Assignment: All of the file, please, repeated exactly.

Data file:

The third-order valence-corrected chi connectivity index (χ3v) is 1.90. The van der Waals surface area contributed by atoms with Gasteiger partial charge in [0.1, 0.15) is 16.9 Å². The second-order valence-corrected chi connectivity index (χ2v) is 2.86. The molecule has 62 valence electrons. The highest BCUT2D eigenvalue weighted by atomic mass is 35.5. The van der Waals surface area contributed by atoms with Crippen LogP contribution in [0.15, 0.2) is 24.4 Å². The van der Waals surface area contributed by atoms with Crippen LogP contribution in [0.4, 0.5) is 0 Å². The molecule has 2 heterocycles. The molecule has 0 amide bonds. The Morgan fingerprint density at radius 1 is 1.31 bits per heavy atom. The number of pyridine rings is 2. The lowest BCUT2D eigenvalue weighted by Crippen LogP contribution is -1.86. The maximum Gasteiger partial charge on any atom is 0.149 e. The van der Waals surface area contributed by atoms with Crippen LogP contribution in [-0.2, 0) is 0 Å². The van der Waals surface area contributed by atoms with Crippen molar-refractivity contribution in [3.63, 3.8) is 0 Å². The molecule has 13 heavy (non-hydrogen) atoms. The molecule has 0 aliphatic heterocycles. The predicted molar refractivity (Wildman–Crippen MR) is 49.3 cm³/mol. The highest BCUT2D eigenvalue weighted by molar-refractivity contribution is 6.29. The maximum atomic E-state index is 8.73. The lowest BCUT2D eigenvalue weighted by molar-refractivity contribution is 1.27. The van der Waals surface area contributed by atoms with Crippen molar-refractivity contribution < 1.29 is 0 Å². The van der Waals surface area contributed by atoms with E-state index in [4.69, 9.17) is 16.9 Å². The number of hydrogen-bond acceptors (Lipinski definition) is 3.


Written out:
The third-order valence-corrected chi connectivity index (χ3v) is 1.90. The van der Waals surface area contributed by atoms with Gasteiger partial charge in [0.1, 0.15) is 16.9 Å². The second-order valence-corrected chi connectivity index (χ2v) is 2.86. The molecule has 62 valence electrons. The highest BCUT2D eigenvalue weighted by atomic mass is 35.5. The van der Waals surface area contributed by atoms with Crippen LogP contribution in [0.15, 0.2) is 24.4 Å². The van der Waals surface area contributed by atoms with Crippen LogP contribution in [0.4, 0.5) is 0 Å². The molecule has 2 heterocycles. The molecule has 0 amide bonds. The Morgan fingerprint density at radius 1 is 1.31 bits per heavy atom. The number of pyridine rings is 2. The lowest BCUT2D eigenvalue weighted by Crippen LogP contribution is -1.86. The maximum Gasteiger partial charge on any atom is 0.149 e. The van der Waals surface area contributed by atoms with Crippen LogP contribution in [-0.2, 0) is 0 Å². The van der Waals surface area contributed by atoms with Crippen molar-refractivity contribution in [3.63, 3.8) is 0 Å². The molecule has 13 heavy (non-hydrogen) atoms. The molecule has 0 aliphatic heterocycles. The predicted molar refractivity (Wildman–Crippen MR) is 49.3 cm³/mol. The highest BCUT2D eigenvalue weighted by molar-refractivity contribution is 6.29. The maximum atomic E-state index is 8.73. The lowest BCUT2D eigenvalue weighted by molar-refractivity contribution is 1.27. The van der Waals surface area contributed by atoms with Crippen molar-refractivity contribution < 1.29 is 0 Å². The van der Waals surface area contributed by atoms with E-state index in [4.69, 9.17) is 16.9 Å². The number of hydrogen-bond acceptors (Lipinski definition) is 3.